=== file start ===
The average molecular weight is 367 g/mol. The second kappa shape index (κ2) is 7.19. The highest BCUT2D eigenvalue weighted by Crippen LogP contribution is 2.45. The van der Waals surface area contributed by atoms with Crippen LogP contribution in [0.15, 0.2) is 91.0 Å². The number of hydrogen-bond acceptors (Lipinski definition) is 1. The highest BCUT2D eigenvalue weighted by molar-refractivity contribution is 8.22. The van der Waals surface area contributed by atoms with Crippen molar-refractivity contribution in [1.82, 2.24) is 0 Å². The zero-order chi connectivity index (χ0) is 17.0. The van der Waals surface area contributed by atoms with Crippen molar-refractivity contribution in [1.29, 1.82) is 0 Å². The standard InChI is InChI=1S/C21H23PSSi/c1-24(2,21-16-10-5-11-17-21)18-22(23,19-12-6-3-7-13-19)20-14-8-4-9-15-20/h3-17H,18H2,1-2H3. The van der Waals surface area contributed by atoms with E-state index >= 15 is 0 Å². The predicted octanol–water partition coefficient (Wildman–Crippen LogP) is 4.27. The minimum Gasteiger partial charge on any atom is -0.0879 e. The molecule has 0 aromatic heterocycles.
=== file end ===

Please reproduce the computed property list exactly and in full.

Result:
The average molecular weight is 367 g/mol. The second kappa shape index (κ2) is 7.19. The highest BCUT2D eigenvalue weighted by Crippen LogP contribution is 2.45. The van der Waals surface area contributed by atoms with Crippen LogP contribution in [0.15, 0.2) is 91.0 Å². The number of hydrogen-bond acceptors (Lipinski definition) is 1. The highest BCUT2D eigenvalue weighted by molar-refractivity contribution is 8.22. The van der Waals surface area contributed by atoms with Crippen molar-refractivity contribution in [1.82, 2.24) is 0 Å². The zero-order chi connectivity index (χ0) is 17.0. The van der Waals surface area contributed by atoms with Crippen molar-refractivity contribution in [1.29, 1.82) is 0 Å². The standard InChI is InChI=1S/C21H23PSSi/c1-24(2,21-16-10-5-11-17-21)18-22(23,19-12-6-3-7-13-19)20-14-8-4-9-15-20/h3-17H,18H2,1-2H3. The van der Waals surface area contributed by atoms with E-state index >= 15 is 0 Å². The predicted octanol–water partition coefficient (Wildman–Crippen LogP) is 4.27. The minimum Gasteiger partial charge on any atom is -0.0879 e. The molecule has 0 aromatic heterocycles.